Recently, I was asked the following fantastically thought-provoking question:
In talking to my psychology seminar group about their qualitative lab I ended up looking at Helene Joffe’s book chapter on thematic analysis. She suggests including diagrammatic representations of the themes, together with quantitative data about how many participants mentioned the theme, and it’s subparts. This appealed to the psychology students because it gives them quantitative data and helped them see how prevalent that theme was within the sample.
And then today I saw another paper “Supportingthinking on sample sizes for thematic analyses: a quantitative tool". It argues that one should consider the power of the study when deciding on sample size – another concept I’d only seen in quantitative research.
Both of these sources seem to be conducting qualitative analysis with at least a nod towards some of the benefits of quantitative data, which appears to make qualitative analysis have more rigor. Of course, simply adding numbers doesn’t necessarily make something more rigorous but it does add more information to results of an analysis and this could influence the reader’s perception of the quality of the research. However, I don’t recall seeing this is any HCI papers. Why isn’t it used more often?
The answer (or at least, my answer) hinges on nuances of research tradition that are not often discussed explicitly, at least in HCI:
Joffe, Fugard and Potts are all thinking and working in a positivist tradition that assumes an independent reality ‘out there’, that doesn’t take into account the role of the individual researcher in making sense of the data. Numbers are great when they are meaningful, but they can hide a lot of important complexity. For example in our study of people’s experience of home haemodialysis, we could report how many of the participants had a carer and how many had a helper. That’s a couple of numbers. But the really interesting understanding comes in how those people (whether trained as a carer or just acting as a helper) work with the patient to manage home haemodialysis, and how that impacts on their sense of being in control, how they stay safe, their experience of being on dialysis, and the implications for the design of both the technology and the broader system of care. Similarly, we could report how many of their participants reported feeling scared in the first weeks of dialysis, but that didn’t get at why they felt scared or how they got through that stage. We could now run a different kind of study to tease out the factors that contribute to people being scared (having established the phenomenon) and put numbers on them, but to get the larger (60-80) participants needed for this kind of analysis would involve scouring the entire country for willing HHD participants and getting permission to conduct the study from every NHS Trust separately; I’d say that’s a very high cost for a low return.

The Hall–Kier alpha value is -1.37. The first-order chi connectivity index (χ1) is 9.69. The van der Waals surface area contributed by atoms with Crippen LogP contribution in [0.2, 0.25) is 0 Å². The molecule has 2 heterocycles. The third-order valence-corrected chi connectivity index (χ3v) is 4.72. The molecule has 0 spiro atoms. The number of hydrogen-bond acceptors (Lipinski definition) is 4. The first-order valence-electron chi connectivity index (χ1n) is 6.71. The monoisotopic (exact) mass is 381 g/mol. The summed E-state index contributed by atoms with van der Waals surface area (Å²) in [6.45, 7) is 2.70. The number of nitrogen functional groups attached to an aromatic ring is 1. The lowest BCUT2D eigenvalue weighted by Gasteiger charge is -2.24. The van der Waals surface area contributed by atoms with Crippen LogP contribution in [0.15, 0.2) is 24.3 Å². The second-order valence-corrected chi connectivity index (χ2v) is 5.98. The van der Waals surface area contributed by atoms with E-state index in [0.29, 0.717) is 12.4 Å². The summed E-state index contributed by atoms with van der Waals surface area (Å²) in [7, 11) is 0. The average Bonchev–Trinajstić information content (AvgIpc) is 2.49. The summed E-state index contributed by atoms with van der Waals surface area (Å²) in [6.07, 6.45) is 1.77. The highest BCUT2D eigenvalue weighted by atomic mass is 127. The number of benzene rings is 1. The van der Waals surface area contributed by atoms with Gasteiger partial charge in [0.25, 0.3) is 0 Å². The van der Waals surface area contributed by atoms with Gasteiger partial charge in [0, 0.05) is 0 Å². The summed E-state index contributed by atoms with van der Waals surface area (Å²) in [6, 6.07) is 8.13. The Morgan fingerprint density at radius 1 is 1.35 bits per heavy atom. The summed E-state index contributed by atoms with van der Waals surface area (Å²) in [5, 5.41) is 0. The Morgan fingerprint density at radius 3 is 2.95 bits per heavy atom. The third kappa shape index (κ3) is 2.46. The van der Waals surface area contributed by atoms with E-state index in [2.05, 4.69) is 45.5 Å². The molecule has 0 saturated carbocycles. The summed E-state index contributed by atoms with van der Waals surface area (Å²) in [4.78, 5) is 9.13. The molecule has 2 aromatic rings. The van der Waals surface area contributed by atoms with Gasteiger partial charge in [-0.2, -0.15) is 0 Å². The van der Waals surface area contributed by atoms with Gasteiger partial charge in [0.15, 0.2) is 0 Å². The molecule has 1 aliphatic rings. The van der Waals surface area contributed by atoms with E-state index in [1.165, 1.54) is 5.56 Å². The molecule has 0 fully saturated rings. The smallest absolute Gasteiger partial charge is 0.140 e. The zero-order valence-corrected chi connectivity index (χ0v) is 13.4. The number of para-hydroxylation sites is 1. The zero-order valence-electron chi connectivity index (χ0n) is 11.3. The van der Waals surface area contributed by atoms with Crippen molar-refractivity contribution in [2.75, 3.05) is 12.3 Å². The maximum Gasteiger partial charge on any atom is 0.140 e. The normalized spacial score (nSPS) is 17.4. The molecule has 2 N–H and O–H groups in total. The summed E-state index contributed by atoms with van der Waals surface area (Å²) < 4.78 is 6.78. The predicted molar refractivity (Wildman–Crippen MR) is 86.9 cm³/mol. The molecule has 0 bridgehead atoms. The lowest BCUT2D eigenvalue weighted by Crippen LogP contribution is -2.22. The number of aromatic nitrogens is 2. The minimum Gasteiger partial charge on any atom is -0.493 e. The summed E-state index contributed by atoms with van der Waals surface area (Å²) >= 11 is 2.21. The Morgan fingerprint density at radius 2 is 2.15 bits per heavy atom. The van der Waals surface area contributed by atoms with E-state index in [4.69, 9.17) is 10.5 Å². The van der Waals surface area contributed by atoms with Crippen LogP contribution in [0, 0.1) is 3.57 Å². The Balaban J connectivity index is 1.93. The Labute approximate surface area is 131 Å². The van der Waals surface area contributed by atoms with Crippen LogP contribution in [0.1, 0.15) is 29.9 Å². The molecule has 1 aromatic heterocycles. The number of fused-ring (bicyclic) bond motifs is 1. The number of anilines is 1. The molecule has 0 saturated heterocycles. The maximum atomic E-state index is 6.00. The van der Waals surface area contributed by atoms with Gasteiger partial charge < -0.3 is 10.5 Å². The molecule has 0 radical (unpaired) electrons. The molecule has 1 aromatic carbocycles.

Numbers don’t give you explanatory power and they don’t give you insights into the design of future technology. You need an exploratory study to identify issues; then a quantitative analysis can give the scale of the problem, but it doesn’t give you insight into how to solve the problem. For HCI studies, most people are more interested in understanding the problem for design than in doing the basic science that’s closer to hypothesis testing. Neither is right or wrong, but they have different motivations and philosophical bases.
Wolcott (p.36) quotes a biologist, Paul Weiss, as claiming, “Nobody who followed the scientific method ever discovered anything interesting.” The quantitative approach to thematic analysis doesn’t allow me to answer many of the questions I find interesting, so I’m not going to shift in that direction just to do studies that others consider more rigorous. Understanding the prevalence of phenomena is important, but so is understanding the phenomena, and the techniques you need for understanding aren’t always compatible with those you need for measuring prevalence. Unfortunately!